“THOU ART MERCIFUL, O FATHER”

Wayne S. Walker

“The LORD is merciful and gracious, slow to anger, and plenteous in
mercy” (Ps. 103.8)

INTRO.: A hymn which extols the great mercy of God is “Thou Art
Merciful, O Father.” The text, based upon Ps. 103.8-22, was written by
Elmer Leon Jorgenson (1886-1968). The tune (Jorgenson) was an
arrangement by Jorgenson of music by Wolfgang Amadeus Mozart, who was
born at Salzburg, Austria, on Jan. 27, 1765. The son of musician and
composer Leopold Mozart, who was kappellmeister to the prince-archbishop
of Salzburg, he is considered by many to be the greatest musical genius
in the history of the Western world. At age six, he began touring with
his father and sister, amazing audiences everywhere with his virtuosity.
His compositions numbered over 600 musical works, including some 41-plus
symphonies, 27 piano concerti, various concerti for other instruments,
dozens of operas, and piano sonatas.

This particular melody is taken from Mozart’s 1778 Piano Sonata in
A Major, K. 331, known as “The Turkish,” where it appears in the first
movement as a theme upon which several variations are then based. In
1782 he married Constanze Weber. While he was famous throughout all
Europe, he was never able to keep nor handle money, and poor management
of his meager income resulted in poverty and hardship. Prolonged
overwork undermined his health, and his premature death came at age 36 in
Vienna, Austria, on Dec. 5, 1791. A number of rather well-known
hymntunes (e.g., Ariel, Ellesdie, and Mozart) have been attributed to
Mozart through the years, but many of them have never been traced to any
of his known works.

This song first appeared in the 1921 “Great Songs of the Church”
edited by Jorgenson, but was omitted in the 1925 edition and his 1937
“Great Songs of the Church No. 2.” It was restore in the 1975
supplement. Since then, it has been used in the 1978 “Hymns of Praise”
edited by Reuel Lemmons, the 1986 “Great Songs Revised” edited by Forrest
M. McCann, and the 1990 “Praise for the Lord” edited by John P. Wiegand.
This is really a very lovely hymn, with a perfect blending of words and
music, that deserves to be much better known and more widely sung than it
is. It is interesting to read through the verses of the Psalm on which
it is based and compare the language of the Psalm to Jorgenson’s
paraphrase.

The song reminds us what a merciful heavenly Father we have.

I. Stanza 1 mentions God’s mercy
“Thou art merciful, O Father, Full of pity, love, and grace;
Thou wilt not forever chasten, Nor in anger hide Thy face.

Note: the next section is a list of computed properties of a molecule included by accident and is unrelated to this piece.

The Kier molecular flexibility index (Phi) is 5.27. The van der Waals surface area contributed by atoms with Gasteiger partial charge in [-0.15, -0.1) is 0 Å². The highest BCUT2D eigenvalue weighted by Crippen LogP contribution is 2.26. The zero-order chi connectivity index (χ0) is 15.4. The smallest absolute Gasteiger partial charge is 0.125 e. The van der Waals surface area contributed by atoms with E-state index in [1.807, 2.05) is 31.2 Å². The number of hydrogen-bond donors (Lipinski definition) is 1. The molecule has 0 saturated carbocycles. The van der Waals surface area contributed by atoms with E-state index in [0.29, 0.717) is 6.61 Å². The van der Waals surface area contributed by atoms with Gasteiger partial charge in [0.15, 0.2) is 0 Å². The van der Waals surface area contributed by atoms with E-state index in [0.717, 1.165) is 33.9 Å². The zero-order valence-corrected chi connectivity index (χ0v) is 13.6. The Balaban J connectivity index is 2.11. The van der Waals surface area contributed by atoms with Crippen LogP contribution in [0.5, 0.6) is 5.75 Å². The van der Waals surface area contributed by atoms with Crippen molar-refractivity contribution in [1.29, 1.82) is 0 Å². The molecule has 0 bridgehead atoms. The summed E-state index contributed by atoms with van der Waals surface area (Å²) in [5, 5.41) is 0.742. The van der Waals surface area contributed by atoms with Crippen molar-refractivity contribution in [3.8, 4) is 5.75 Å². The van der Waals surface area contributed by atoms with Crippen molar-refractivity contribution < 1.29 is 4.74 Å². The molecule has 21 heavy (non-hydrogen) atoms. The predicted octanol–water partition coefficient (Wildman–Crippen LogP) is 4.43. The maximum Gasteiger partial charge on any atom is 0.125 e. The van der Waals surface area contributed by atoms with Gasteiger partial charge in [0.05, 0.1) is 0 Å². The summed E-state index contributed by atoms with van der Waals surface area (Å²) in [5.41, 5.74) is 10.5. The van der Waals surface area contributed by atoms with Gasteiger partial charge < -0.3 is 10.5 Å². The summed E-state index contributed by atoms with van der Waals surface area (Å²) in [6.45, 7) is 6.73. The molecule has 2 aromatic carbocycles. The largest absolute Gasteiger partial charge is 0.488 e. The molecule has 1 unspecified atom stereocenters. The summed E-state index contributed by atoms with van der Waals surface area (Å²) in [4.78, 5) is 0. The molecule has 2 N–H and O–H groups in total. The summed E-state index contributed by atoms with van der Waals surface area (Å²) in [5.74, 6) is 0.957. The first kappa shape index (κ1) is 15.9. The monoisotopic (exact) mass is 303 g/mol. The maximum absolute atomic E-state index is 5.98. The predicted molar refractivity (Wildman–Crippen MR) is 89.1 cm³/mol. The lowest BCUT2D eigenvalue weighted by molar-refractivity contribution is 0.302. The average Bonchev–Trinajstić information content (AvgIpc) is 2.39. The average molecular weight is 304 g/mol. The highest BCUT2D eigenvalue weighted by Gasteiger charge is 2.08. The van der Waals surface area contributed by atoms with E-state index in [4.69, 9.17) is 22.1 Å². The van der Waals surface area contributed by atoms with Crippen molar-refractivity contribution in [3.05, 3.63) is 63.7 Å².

High as heaven–vast and boundless, Hath Thy lovingkindness been;
Far as east from west is distant, Thou hast put away our sin.”
A. The mercy of God is the reason why salvation is available to us: Eph.
2.4-9
B. Because of His mercy, He will not forever chasten: Heb. 12.5-11
C. The greatest result of His mercy is that He will forgive our sins:
Heb. 10.12-18

II. Stanza 2 mentions God’s pity
“Like a Father’s tender pity Is God’s mercy toward His own;
For He knows our frame, remembering We are dust, our days soon gone.
Like a flower, blooming, fading, Like the grass, we pass away;
But God’s righteousness and mercy On His children rest alway.”
A. God’s pity is like a Father who gives good gifts to His children:
Matt. 7.7-11
B. In His pity He remembers our frame, knowing that we are as the flower
of the grass that fades away so quickly: 1 Pet. 1.24
C. We can be assured that His pity will rest on His children always
because nothing can separate us from the love of God: Rom. 8.35-39

III. Stanza 3 mentions God’s kingdom
“In the heavens, well established, Is His universal throne;
For His kingdom ruleth ever, And His sway all kings shall own.
Bless Jehovah, ye, His angels, Bless Him, hosts of His control.
Bless Jehovah all His creatures, Bless Jehovah, O my soul!”
A. Our eternal Father dwells in the Heavens upon His universal throne:
Matt. 6.9
B. From His throne in heaven, He rules through Jesus Christ, His Son,
who sits at His right hand: Heb. 8.1
C. Therefore, all people should bless Him who sits upon the throne, even
as the heavenly creatures do: Rev. 4.9-11

CONCL.: There was a time when the only singing allowed in most
English speaking churches was metrical Psalms. In reaction to that
extreme, Psalm singing almost died out in many churches, with a few
exceptions. In recent years, there has been a renewed interest in
singing the psalms. I do not believe that when Paul mentions “psalms and
hymns and spiritual songs” that his use of the word “psalms” is limited
to the Psalms of the Old Testament but likely includes any songs that are
of that nature and character. However, it is certainly true that a lot
of the Psalms in the Old Testament contain many thoughts that are worth
singing about. The passage upon which this song is based shows
conclusively that the common idea that the God of the Old Testament was
only a God of justice, whereas the God of the New Testament is only a God
of grace, is not scriptural. Saints under both covenants could approach
the God of heaven and say, “Thou Art Merciful, O Father.”

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